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Hearing impaired man working with laptop and mobile phone at home or office while wearing hearing aids and glasses at the same time.

You’ve probably noted that when movies or TV shows get really intense, they begin using close-ups (perhaps even extreme close-ups). That’s because the human face communicates a lot of information (more information than you’re probably consciously aware of). To say that human beings are very facially focused is, well, not a stretch.

So it’s not surprising that the face is where all of our primary sensors are, eyes, ears, mouth, and nose. The face is jam packed (in an aesthetically wonderful way, of course).

But when your face needs more than one assistive device, it can become a problem. For example, wearing glasses and hearing aids can become a bit… awkward. It can be somewhat challenging in some circumstances. These tips on how to wear hearing aids and glasses simultaneously can help you handle those challenges, and prepare you for your (metaphorical) closeup!

Do hearing aids conflict with wearing glasses?

It’s not uncommon for people to be concerned that their glasses and hearing aids might conflict with each other since both eyes and ears will need assistance for many individuals. That’s because there are physical limitations on both the shape of eyeglasses and the placement of hearing aids. For many individuals, wearing them at the same time can lead to discomfort.

There are a couple of main concerns:

  • Pressure: Somehow, both hearing aids and eyeglasses need to be attached to your face; the ear is the mutual anchor. However, having both a hearing aid and a pair of eyeglasses mounted on your ears can produce a sense of pain and pressure. This can also produce pressure and strain around the temples.
  • Skin irritation: Skin irritation can also be the outcome of all those things hanging off your face. Mostly this occurs because neither your hearing aid nor glasses are fitting properly.
  • Poor audio quality: It’s common for your audio quality to suffer when your glasses knock your hearing aids out of position.

So can hearing aids be used with glasses? Definitely! Behind-the-ear hearing aids can be used with glasses effectively, though it may seem like they’re contradictory.

How to wear hearing aids and glasses at the same time

Every type of hearing aid will be compatible with your glasses, it’s just a matter of how much work it will take. Generally, only the behind-the-ear style of hearing aid is pertinent to this discussion. Inside-the-canal hearing aids are really small and fit nearly completely inside the ear so they aren’t really under consideration here. In-ear-canal hearing aids almost never have a negative relationship with glasses.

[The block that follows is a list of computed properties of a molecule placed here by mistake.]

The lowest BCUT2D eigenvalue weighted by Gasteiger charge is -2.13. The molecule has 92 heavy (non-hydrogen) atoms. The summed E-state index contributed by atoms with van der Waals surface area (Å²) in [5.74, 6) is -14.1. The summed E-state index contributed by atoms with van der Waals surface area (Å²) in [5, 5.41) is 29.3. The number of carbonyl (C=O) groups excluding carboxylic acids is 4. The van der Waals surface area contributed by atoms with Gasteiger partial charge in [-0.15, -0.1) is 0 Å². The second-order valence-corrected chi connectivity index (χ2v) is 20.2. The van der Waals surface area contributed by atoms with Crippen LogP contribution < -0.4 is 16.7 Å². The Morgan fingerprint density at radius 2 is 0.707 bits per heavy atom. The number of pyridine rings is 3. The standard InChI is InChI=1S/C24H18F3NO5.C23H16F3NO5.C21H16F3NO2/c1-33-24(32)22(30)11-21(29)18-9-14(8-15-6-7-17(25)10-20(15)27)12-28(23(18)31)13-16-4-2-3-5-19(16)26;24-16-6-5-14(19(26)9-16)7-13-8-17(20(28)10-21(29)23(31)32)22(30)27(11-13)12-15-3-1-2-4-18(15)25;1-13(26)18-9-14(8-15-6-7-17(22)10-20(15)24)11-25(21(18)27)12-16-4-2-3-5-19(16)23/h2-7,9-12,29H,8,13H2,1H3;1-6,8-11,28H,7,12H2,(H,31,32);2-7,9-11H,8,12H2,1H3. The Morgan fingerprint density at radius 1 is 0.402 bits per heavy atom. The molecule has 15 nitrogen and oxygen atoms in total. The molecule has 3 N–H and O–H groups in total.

But with behind-the-ear hearings they…well, sit behind the ear. They’re connected by a wire to a speaker that sits in your ear canal. Each kind of hearing aid has its own benefits and drawbacks, so you should speak with us about what kind of hearing aid would be best for your hearing needs.

An inside-the-canal hearing aid won’t work best for everyone but if you wear your glasses all day, they’re something you might want to think about. To be able to hear adequately, some people require a BTE style device; but don’t worry, you can make just about any type of hearing aid work with your glasses.

Your glasses might require some adjustment

In some instances, the type and style of glasses you wear will have a considerable influence on how comfortable your hearing aids are. If you use large BTE devices, get some glasses that have slimmer frames. Work with your optician to pick out a glasses style that will accommodate your hearing aids.

And it’s also important to make sure your glasses fit properly. They shouldn’t be too loose or too snug. The quality of your hearing experience can be affected if your glasses are continually jiggling around.

Don’t avoid using accessories

So how can hearing aids and glasses aids be worn with each other? Well, If you’re having difficulty managing both your glasses and hearing aids, take heart, you aren’t the only one! This is good news because it means that there are devices you can use to make things a little bit easier. Here are a few of those devices: